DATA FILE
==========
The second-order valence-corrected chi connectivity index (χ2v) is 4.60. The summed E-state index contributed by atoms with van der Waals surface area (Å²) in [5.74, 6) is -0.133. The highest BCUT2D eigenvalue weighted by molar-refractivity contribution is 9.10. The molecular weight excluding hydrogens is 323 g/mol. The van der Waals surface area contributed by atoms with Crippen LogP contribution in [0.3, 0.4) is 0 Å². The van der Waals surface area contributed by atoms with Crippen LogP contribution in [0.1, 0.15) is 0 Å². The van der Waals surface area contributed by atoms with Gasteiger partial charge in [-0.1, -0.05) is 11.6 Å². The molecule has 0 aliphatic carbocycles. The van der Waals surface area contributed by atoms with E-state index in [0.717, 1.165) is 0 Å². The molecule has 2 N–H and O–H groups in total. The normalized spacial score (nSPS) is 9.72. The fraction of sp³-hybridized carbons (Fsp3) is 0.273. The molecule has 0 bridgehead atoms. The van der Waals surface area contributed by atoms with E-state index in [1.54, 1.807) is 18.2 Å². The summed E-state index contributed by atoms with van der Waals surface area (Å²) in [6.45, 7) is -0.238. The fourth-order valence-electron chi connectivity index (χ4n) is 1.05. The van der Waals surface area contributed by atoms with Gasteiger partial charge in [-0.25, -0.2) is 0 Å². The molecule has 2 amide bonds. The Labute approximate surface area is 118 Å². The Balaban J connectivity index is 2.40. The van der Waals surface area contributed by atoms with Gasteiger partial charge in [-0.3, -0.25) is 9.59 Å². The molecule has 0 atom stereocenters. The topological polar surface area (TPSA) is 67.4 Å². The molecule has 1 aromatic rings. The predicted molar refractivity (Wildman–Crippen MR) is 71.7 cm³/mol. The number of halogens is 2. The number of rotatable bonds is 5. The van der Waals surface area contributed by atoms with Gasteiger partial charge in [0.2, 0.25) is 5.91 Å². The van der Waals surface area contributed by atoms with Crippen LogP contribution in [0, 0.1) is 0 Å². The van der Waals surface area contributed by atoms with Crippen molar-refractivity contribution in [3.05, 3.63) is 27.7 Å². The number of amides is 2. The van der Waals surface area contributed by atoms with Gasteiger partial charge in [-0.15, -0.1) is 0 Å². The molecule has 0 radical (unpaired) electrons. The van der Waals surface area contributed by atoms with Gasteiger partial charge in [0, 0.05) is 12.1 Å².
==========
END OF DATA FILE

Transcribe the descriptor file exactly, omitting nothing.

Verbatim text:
The second-order valence-corrected chi connectivity index (χ2v) is 4.60. The summed E-state index contributed by atoms with van der Waals surface area (Å²) in [5.74, 6) is -0.133. The highest BCUT2D eigenvalue weighted by molar-refractivity contribution is 9.10. The molecular weight excluding hydrogens is 323 g/mol. The van der Waals surface area contributed by atoms with Crippen LogP contribution in [0.3, 0.4) is 0 Å². The van der Waals surface area contributed by atoms with Crippen LogP contribution in [0.1, 0.15) is 0 Å². The van der Waals surface area contributed by atoms with Gasteiger partial charge in [-0.1, -0.05) is 11.6 Å². The molecule has 0 aliphatic carbocycles. The van der Waals surface area contributed by atoms with E-state index in [0.717, 1.165) is 0 Å². The molecule has 2 N–H and O–H groups in total. The normalized spacial score (nSPS) is 9.72. The fraction of sp³-hybridized carbons (Fsp3) is 0.273. The molecule has 0 bridgehead atoms. The van der Waals surface area contributed by atoms with E-state index in [1.54, 1.807) is 18.2 Å². The summed E-state index contributed by atoms with van der Waals surface area (Å²) in [6.45, 7) is -0.238. The fourth-order valence-electron chi connectivity index (χ4n) is 1.05. The van der Waals surface area contributed by atoms with Gasteiger partial charge in [-0.25, -0.2) is 0 Å². The molecule has 2 amide bonds. The Labute approximate surface area is 118 Å². The Balaban J connectivity index is 2.40. The van der Waals surface area contributed by atoms with Gasteiger partial charge in [-0.3, -0.25) is 9.59 Å². The molecule has 0 atom stereocenters. The topological polar surface area (TPSA) is 67.4 Å². The molecule has 1 aromatic rings. The predicted molar refractivity (Wildman–Crippen MR) is 71.7 cm³/mol. The number of halogens is 2. The number of rotatable bonds is 5. The van der Waals surface area contributed by atoms with Gasteiger partial charge in [0.2, 0.25) is 5.91 Å². The van der Waals surface area contributed by atoms with Crippen LogP contribution in [0, 0.1) is 0 Å². The van der Waals surface area contributed by atoms with Crippen molar-refractivity contribution in [3.05, 3.63) is 27.7 Å². The number of amides is 2. The van der Waals surface area contributed by atoms with Gasteiger partial charge in [-0.15, -0.1) is 0 Å². The molecule has 0 radical (unpaired) electrons. The van der Waals surface area contributed by atoms with Gasteiger partial charge in [0, 0.05) is 12.1 Å².